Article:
Oxford University Press's
Academic Insights for the Thinking World

Explaining citizenship, racism, and patriotism to the young

“Daddy,” my daughter started as we ate breakfast three weeks ago, “What’s Independence Day?”

“July Fourth, the anniversary of when the United States, our country, was founded.”

“The parade where they throw candy?”

“Yes.”

“Why do we wear red, white, and blue on Independence Day?”

“It’s a custom,” I told her. She has heard this term plenty of times, usually followed by society.

“Everyone else will be wearing it.”

“That’s right, and it’s fun.” And performing patriotism is an important skill to develop as a person of color, especially in a predominantly white state like Wisconsin. To indicate you’re a citizen.

“And they throw candy!” she cheered, then started to recount the process of collecting, gathering, and eating candy in simple terms put together in a way I barely understood. Her nouns and verbs stumbled over each other like sandal-clad feet dashing too far into the street for a Tootsie Pop. I nodded, “Uh-huh,” and returned to eating. I wondered if she was too young for this conversation, and remembered just how old she was. I wanted to clarify that it’s not that we were aspiring to be like the majority. Nor that we wanted to be the Model Minority, showing off our success in comparison to African Americans. These points would lead to a series of “whys” and my having to explain that we were vulnerable to prejudice, regardless. Acting all-American didn’t necessarily work for Muslim-looking shop owners who hung flags in their front windows after September 11. It didn’t necessarily work for Felix Longoria, or other minorities in uniform who returned (dead or alive) to the same racism they left. It didn’t work for Takao Ozawa, who believed that converting to Christianity, speaking English, and American schooling qualified him for citizenship. And it didn’t work for Homer Plessy, who made clear to that Louisiana train conductor that he was a colored person, and that he was a U.S. citizen. Through Henry Billings Brown’s majority opinion in Plessy v. Ferguson, the Supreme Court responded, “Legislation is powerless to eradicate racial instincts or to abolish distinctions based upon physical differences.”

On Independence Day we celebrate that our national, secular rhetoric has promised equality. But the authors of our founding documents qualified its applicability, especially when considering race. The Naturalization Act of 1790, the United States’ first law dictating who could achieve citizenship, stipulated that aliens must live in the country for two years, take an oath of support for the Constitution, possess a good character, and be a free white person. These criteria excluded indentured servants, slaves, free blacks, and American Indians. Women gained citizenship through their white fathers but, without property or the ability to vote, their status was secondary. This narrow conception of citizenship favored one segment of society. More important, it set a standard for future newcomers to attain or challenge.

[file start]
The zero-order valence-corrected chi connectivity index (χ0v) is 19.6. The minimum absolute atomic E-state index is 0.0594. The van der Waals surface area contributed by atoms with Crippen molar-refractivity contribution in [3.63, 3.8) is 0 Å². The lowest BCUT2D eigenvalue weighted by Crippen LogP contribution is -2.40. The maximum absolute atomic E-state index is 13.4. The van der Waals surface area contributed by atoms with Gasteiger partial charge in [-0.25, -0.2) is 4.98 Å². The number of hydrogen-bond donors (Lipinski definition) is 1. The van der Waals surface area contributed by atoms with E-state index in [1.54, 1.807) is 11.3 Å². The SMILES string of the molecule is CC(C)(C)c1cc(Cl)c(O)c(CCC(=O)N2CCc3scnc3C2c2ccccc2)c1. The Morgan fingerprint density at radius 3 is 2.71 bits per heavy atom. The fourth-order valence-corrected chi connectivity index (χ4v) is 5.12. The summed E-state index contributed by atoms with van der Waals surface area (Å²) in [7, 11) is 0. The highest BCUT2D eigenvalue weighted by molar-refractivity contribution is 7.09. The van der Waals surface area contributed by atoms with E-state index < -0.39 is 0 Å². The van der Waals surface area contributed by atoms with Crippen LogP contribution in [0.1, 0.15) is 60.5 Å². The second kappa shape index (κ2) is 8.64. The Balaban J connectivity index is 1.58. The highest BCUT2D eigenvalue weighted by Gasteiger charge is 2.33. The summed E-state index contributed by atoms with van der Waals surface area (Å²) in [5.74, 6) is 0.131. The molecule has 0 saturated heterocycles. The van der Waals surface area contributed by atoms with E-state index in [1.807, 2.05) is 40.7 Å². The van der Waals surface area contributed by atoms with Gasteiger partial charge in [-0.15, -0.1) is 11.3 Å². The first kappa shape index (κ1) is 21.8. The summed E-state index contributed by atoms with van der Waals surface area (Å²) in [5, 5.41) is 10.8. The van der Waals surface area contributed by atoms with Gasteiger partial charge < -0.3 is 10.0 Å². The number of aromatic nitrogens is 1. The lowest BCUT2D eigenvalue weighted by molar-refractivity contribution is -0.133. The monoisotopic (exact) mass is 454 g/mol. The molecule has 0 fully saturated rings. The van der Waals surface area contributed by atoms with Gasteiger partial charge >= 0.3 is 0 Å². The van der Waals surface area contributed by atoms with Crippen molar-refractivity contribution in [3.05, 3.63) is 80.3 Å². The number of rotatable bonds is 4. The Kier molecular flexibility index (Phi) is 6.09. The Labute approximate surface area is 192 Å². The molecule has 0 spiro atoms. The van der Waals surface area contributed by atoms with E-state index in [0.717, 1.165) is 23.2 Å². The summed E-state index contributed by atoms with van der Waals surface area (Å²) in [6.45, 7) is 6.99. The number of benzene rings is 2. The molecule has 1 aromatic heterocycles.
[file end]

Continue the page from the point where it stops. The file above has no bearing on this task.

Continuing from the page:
Frederick Douglass as a young man. Public domain via Wikimedia Commons
Frederick Douglass as a young man. Engraved by J.C. Buttre from daguerretotyppe. Public domain via Wikimedia Commons.

The nation’s first census took place the same year, with local marshals surveying heads of households in the 13 states and the districts of Kentucky, Maine, Vermont, and Tennessee. The survey resulted in a population of nearly 3.9 million: 3,140,000 free whites, 694,000 slaves, and 59,000 free nonwhite people. Eighty percent of the nation was white. Our forefathers imagined that the country would remain so, and their decisions established a status quo in regard to race and citizenship. Because of their solipsism, whiteness, privilege, and citizenship bound to each other; white racial status was the fundamental requirement for citizenship, and non-whiteness meant subordination. For the most part, these definitions became standards for other groups who would encounter the American system until the McCarran-Walter Act began to eliminate racial barriers in 1952.

Can wearing red, white, and blue remind people they are not the only Americans? A dress with stars on top, stripes on bottom, and a big red bow lacks the words to explain this position. But hours of scouring the internet for shirts quoting Frederick Douglass’s “What to the Negro Is the Fourth of July?” produced nothing.

My daughter had stopped talking about candy by now, so I pounced on my opportunity to get some words in, “When someone tries to say you don’t belong, they’ll probably say you’re not really American. We wear patriotic gear to stop that conversation.” She looked me in the eye as my words followed each other like oxfords pacing the front of a lecture hall. They reached the edge of the stage and BASE jumped over everyone’s heads.

“Daddy, what’s patriotic?”

“A mixture of pride and dissatisfaction for your country.”

“But mostly pride?

“That’s right.” Class dismissed.

Featured image credit: USA flag by SnapwireSnaps. CC0 Public domain via Pixabay.

Recent Comments

There are currently no comments.

Leave a Comment

Your email address will not be published. Required fields are marked *